Drama queen, or the next Leon Washington? A little of both. For sure, Christine (please, call him KRIS-tin) Michael is the Seahawks second-round draft choice at a position, running back, the Seahawks seemed stacked, with Marshawn Lynch and Robert Turbin.
Said Matt Barry, a Seahawks scout: “You’re only an injury away, knock on wood.”
That’s the aphorism. Here is the strategy:
“We want to run the ball. That’s our style. You can’t have enough of those guys.”
So Seahawks general manager John Schneider foiled the football form again. Instead of filling spots where the Seahawks were thin, he made a thick spot thicker with a really thick guy — 5-foot-10, 221 pounds, with a vertical leap of 43 inches.
It’s the most hops for a running back in the history of the NFL scouting combine. For those of you versatile enough to switch sports and go back long, David Thompson, the dazzling dunk artist at North Carolina State and the NBA (including the Sonics), measured 44 inches.
“He is,” said Schneider, “really put together.”
“His work ethic really stands out,” Barry said. “He’s going to be good on special teams, good out of the backfield at catching the ball and he’s going to be good running.”
After cutting Washington, the No. 3 back, the Seahawks had a vacancy, but few expected the Seahawks to expend such a high pick on it. But coach Pete Carroll pointed out the obvious.
“We led the NFL in rushing attempts last year,” he said. “We want to keep running the ball.”
Yet the Seahawks were able to trade down, from the 56th pick to the 62nd and last pick of the second round — the latest initial pick in club history — to get a dazzling athletic specimen.
Because by his own admission, Michael went all pouty and selfish when a new Aggies coach transformed the offense and a new quarterback, Johnny Manziel, won the Heisman Trophy.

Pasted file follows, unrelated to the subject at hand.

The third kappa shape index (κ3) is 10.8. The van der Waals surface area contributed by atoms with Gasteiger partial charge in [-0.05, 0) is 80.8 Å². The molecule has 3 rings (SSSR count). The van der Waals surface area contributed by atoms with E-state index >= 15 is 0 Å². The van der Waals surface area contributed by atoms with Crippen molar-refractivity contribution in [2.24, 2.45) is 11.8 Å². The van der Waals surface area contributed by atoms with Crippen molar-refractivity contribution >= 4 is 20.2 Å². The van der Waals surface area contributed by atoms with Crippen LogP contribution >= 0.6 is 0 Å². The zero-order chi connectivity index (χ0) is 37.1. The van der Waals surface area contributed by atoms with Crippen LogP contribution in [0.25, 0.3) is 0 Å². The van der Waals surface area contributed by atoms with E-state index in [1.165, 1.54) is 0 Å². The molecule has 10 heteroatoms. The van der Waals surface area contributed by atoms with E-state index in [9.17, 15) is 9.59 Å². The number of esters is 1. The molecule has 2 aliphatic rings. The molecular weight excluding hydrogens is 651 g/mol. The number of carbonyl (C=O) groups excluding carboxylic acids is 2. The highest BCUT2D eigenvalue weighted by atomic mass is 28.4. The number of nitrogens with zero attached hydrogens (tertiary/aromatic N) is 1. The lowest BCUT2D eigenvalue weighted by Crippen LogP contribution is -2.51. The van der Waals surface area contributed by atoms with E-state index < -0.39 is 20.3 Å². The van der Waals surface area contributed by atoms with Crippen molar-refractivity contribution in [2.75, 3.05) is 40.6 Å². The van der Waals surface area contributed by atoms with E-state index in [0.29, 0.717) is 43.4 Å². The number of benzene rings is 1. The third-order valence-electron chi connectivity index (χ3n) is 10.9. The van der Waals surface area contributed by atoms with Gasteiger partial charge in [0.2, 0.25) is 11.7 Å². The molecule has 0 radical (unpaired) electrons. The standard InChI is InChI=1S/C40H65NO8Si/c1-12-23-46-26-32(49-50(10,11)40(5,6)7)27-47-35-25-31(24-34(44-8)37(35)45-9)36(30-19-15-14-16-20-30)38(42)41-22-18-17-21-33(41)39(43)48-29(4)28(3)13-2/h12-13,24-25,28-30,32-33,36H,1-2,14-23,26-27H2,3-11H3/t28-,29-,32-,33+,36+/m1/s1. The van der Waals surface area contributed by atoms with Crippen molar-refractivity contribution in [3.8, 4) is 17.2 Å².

“We had a whole new coaching staff, a whole new offense. It got shaky for me,” Michael told the San Antonio Express-News at the February combine in Indianapolis. “I went into my own tunnel and got a little stubborn and was just in my own world . . . It was just frustrating for me not to get as many carries and not to be that No. 1 guy in that offense.”
What did he learn?
“Let a lot of things go,” Michael said. “Sit back, and let things happen, let (crap) happen.”
After the 2011 season, the Aggies fired Mike Sherman, a former Seahawks assistant coach under Mike Holmgren, and hired Kevin Sumlin, who installed a spread offense that exploited Manziel’s talents to an 11-2 record, including a 41-13 Cotton Bowl win over Oklahoma — in which Michael didn’t play a down.
“I wanted to go out with a bang,” said Michael, who finished his career with 2,791 rushing yards and 35 touchdowns. “I was going full speed every practice. I had no clue I wasn’t going to play. It was shocking to me, and it still shocks me to this day.”
A much better shock came early Friday evening when the Seahawks seemingly made another reach with a high draft pick.
“It was (a surprise), man” he said by teleconference. “It was. Marshawn Lynch is one of my favorites.”
Michael had a Lynch-caliber profile as a five-star recruit from Beaumont, TX., who was named the Big 12 Conference’s offensive freshman of the year. But he broke his leg in his sophomore season and tore an ACL in his junior year. Then came the coaching change, Manziel and the spread offense.
Michael was suspended for a game after he complained about the playcalling during a blowout win: “Man, run the ball,” he wrote on his Twitter account.
Friday, he wisely chose diplomacy.